More Accurate Wetland Maps
With the synergy between the two sensors, McCarty and Lang have created wetland maps that are about 30 percent more accurate than existing maps that use aerial photographs, a standard method for wetland mapping. This synergy also made it possible for them to develop new techniques to monitor wetland flooding and soil moisture as it varies through time. This information can be used to map wetlands and estimate the ecosystem services that wetlands provide society—such as filtering out pollutants, controlling floods, cycling nitrogen and other nutrients, storing carbon, and providing wildlife habitat.
“The combined sensors can greatly improve understanding of ecological services that wetlands provide and will likely have bearing on the management and conservation of wetland ecosystems in agricultural landscapes nationally,” McCarty says.
Together, the two sensors can detect wetlands and identify their ecological benefits. As one example, Lang points to combined LiDAR/SAR maps that show water flow: In one part of the map, the surface water is flowing into a ditch and then into the Choptank River—a major Chesapeake Bay tributary—with little filtering of pollutants. To the right of that area, water flows into a forested wetland, where nutrients, sediments, and pesticides may be removed before entering the river. Lang can even track how well these forested wetlands can remove pollutants through time. This information would not have been available from less advanced images, like aerial photography.
Using a global positioning system, ARS soil scientist Greg McCarty locates a wetland study site.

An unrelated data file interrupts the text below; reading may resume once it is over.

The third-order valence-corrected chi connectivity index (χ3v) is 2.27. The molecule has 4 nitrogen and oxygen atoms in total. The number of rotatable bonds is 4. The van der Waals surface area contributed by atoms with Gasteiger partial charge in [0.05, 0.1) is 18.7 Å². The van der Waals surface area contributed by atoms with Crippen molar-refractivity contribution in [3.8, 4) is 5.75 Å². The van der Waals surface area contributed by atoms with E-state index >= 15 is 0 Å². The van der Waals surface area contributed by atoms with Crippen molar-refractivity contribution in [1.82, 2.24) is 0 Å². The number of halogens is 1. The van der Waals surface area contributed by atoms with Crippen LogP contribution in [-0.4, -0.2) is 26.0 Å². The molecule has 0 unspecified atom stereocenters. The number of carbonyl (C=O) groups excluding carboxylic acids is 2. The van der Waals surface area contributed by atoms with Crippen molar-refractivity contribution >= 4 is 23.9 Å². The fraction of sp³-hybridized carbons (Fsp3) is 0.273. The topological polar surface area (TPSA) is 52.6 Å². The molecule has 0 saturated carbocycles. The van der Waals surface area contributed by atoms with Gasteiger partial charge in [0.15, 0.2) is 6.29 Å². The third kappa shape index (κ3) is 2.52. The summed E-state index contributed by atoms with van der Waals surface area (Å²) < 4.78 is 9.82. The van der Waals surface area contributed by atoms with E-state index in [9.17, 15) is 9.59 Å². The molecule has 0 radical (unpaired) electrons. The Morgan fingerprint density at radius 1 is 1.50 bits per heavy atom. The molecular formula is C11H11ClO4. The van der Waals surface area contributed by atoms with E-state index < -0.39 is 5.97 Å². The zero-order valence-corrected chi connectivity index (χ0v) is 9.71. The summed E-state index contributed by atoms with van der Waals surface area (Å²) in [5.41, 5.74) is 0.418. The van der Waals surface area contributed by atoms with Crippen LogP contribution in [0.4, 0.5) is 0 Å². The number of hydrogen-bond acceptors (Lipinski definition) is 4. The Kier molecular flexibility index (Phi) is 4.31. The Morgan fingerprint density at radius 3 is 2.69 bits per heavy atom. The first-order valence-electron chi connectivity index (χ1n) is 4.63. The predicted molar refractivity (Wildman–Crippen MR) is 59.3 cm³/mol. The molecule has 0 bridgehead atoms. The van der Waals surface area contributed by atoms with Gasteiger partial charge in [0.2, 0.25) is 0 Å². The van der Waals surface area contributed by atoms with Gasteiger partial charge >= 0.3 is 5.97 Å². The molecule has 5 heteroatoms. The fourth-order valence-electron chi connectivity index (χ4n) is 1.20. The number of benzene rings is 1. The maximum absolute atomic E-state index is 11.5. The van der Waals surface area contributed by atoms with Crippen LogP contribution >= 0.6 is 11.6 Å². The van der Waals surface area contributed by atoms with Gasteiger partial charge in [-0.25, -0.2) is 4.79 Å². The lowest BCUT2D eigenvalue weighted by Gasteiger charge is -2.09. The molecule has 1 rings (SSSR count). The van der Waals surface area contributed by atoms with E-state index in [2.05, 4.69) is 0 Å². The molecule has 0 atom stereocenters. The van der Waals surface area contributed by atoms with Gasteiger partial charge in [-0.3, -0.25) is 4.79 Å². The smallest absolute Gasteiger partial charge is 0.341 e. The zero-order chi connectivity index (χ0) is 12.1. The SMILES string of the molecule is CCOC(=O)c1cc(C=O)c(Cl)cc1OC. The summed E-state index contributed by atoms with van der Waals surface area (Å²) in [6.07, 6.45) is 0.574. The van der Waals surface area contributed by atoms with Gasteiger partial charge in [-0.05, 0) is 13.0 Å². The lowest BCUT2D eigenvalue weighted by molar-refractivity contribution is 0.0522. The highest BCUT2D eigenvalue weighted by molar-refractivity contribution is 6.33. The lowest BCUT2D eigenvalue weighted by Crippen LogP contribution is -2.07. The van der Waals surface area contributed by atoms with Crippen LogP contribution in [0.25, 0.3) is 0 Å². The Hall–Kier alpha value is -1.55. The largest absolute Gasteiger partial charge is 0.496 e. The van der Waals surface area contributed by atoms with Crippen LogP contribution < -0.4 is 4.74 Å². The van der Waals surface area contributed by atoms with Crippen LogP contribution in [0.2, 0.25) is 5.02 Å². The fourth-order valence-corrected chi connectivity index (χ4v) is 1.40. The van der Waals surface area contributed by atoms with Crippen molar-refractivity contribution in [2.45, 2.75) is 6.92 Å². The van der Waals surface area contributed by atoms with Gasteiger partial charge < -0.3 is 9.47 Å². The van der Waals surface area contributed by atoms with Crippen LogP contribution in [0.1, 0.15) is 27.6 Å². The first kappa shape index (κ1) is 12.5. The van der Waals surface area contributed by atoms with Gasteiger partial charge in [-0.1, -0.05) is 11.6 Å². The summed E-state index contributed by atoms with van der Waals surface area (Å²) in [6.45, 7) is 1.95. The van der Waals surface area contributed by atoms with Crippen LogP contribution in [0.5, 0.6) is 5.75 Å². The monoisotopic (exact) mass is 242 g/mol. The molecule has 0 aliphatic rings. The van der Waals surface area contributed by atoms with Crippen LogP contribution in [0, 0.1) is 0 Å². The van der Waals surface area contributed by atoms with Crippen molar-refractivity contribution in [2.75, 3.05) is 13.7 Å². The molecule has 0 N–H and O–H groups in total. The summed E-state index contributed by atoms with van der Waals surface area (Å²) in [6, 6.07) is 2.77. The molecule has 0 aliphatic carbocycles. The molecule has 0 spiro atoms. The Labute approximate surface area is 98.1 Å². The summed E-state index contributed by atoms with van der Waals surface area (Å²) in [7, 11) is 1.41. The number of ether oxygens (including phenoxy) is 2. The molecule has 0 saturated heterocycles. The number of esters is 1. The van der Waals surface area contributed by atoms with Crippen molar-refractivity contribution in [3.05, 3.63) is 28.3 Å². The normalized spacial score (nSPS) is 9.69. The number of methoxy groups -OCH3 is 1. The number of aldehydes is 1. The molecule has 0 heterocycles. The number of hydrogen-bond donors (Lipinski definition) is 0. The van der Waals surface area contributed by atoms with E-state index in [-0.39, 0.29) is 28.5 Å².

Wetlands Not Separate After All
Combining SAR and LiDAR gives such a clear view of wetlands that McCarty and Lang have found that many depressional wetlands on the Delmarva Peninsula are often connected to each other, to waterways, and to the bay by an intricate network of other wetlands, drainage ditches, intermittent streams, and ponds. Lang and McCarty have mapped networks that carry water and possibly pollutants to the Choptank River.
Many of these depressional wetlands were thought to be hydrologically isolated from each other, from perennial streams and rivers, and from the bay, so the Clean Water Act did not offer them the same regulatory protections as other wetlands.
The advent of new technology has made this work possible. LiDAR topographic mapping is spreading from state to state. New LiDAR and SAR sensors are being developed, along with advanced computer software and models to process data. The fine-resolution LiDAR data that is used by McCarty and Lang was provided by the Canaan Valley Institute in Morgantown, West Virginia, in partnership with the ARS Pasture Systems and Watershed Management Research Unit in University Park, Pennsylvania. These two organizations are currently working with McCarty and Lang to extend LiDAR to other applications, including the prediction of in-field soil moisture variations.
Chesapeake Bay Watershed Is Test-Bed for Improved Wetland Monitoring